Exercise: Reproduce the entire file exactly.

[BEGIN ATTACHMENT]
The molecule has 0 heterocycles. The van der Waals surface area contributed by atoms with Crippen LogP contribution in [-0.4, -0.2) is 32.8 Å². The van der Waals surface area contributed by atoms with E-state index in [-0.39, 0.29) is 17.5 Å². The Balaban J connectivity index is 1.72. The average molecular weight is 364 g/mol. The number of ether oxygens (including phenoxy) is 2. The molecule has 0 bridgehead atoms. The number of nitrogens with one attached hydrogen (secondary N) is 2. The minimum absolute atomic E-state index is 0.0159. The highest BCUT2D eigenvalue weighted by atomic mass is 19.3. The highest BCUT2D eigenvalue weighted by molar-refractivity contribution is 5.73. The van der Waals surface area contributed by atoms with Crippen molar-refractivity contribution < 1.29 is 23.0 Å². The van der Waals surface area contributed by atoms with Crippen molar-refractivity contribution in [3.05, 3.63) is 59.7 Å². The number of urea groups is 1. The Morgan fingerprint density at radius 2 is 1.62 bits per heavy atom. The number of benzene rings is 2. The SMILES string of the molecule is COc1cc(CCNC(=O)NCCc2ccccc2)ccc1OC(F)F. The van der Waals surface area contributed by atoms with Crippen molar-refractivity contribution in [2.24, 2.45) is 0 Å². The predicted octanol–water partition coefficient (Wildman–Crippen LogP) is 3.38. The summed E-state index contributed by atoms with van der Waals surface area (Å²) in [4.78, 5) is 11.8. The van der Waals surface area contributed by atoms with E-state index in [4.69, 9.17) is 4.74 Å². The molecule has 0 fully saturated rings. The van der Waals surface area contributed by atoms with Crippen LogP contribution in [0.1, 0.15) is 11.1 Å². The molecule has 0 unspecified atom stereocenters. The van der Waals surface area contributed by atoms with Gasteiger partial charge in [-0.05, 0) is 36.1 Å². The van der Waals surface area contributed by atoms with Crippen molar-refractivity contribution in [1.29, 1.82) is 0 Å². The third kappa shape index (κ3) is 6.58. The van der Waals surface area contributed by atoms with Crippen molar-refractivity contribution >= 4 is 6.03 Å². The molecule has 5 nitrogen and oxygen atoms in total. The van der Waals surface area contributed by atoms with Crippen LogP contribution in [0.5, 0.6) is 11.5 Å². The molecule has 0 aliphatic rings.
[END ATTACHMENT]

The molecule has 0 heterocycles. The van der Waals surface area contributed by atoms with Crippen LogP contribution in [-0.4, -0.2) is 32.8 Å². The van der Waals surface area contributed by atoms with E-state index in [-0.39, 0.29) is 17.5 Å². The Balaban J connectivity index is 1.72. The average molecular weight is 364 g/mol. The number of ether oxygens (including phenoxy) is 2. The molecule has 0 bridgehead atoms. The number of nitrogens with one attached hydrogen (secondary N) is 2. The minimum absolute atomic E-state index is 0.0159. The highest BCUT2D eigenvalue weighted by atomic mass is 19.3. The highest BCUT2D eigenvalue weighted by molar-refractivity contribution is 5.73. The van der Waals surface area contributed by atoms with Crippen molar-refractivity contribution < 1.29 is 23.0 Å². The van der Waals surface area contributed by atoms with Crippen molar-refractivity contribution in [3.05, 3.63) is 59.7 Å². The number of urea groups is 1. The Morgan fingerprint density at radius 2 is 1.62 bits per heavy atom. The number of benzene rings is 2. The SMILES string of the molecule is COc1cc(CCNC(=O)NCCc2ccccc2)ccc1OC(F)F. The van der Waals surface area contributed by atoms with Crippen molar-refractivity contribution in [2.24, 2.45) is 0 Å². The predicted octanol–water partition coefficient (Wildman–Crippen LogP) is 3.38. The summed E-state index contributed by atoms with van der Waals surface area (Å²) in [4.78, 5) is 11.8. The van der Waals surface area contributed by atoms with E-state index in [4.69, 9.17) is 4.74 Å². The molecule has 0 fully saturated rings. The van der Waals surface area contributed by atoms with Crippen LogP contribution in [0.1, 0.15) is 11.1 Å². The molecule has 0 unspecified atom stereocenters. The van der Waals surface area contributed by atoms with Gasteiger partial charge in [-0.05, 0) is 36.1 Å². The van der Waals surface area contributed by atoms with Crippen molar-refractivity contribution in [1.29, 1.82) is 0 Å². The third kappa shape index (κ3) is 6.58. The van der Waals surface area contributed by atoms with Crippen molar-refractivity contribution >= 4 is 6.03 Å². The molecule has 5 nitrogen and oxygen atoms in total. The van der Waals surface area contributed by atoms with Crippen LogP contribution in [0.5, 0.6) is 11.5 Å². The molecule has 0 aliphatic rings.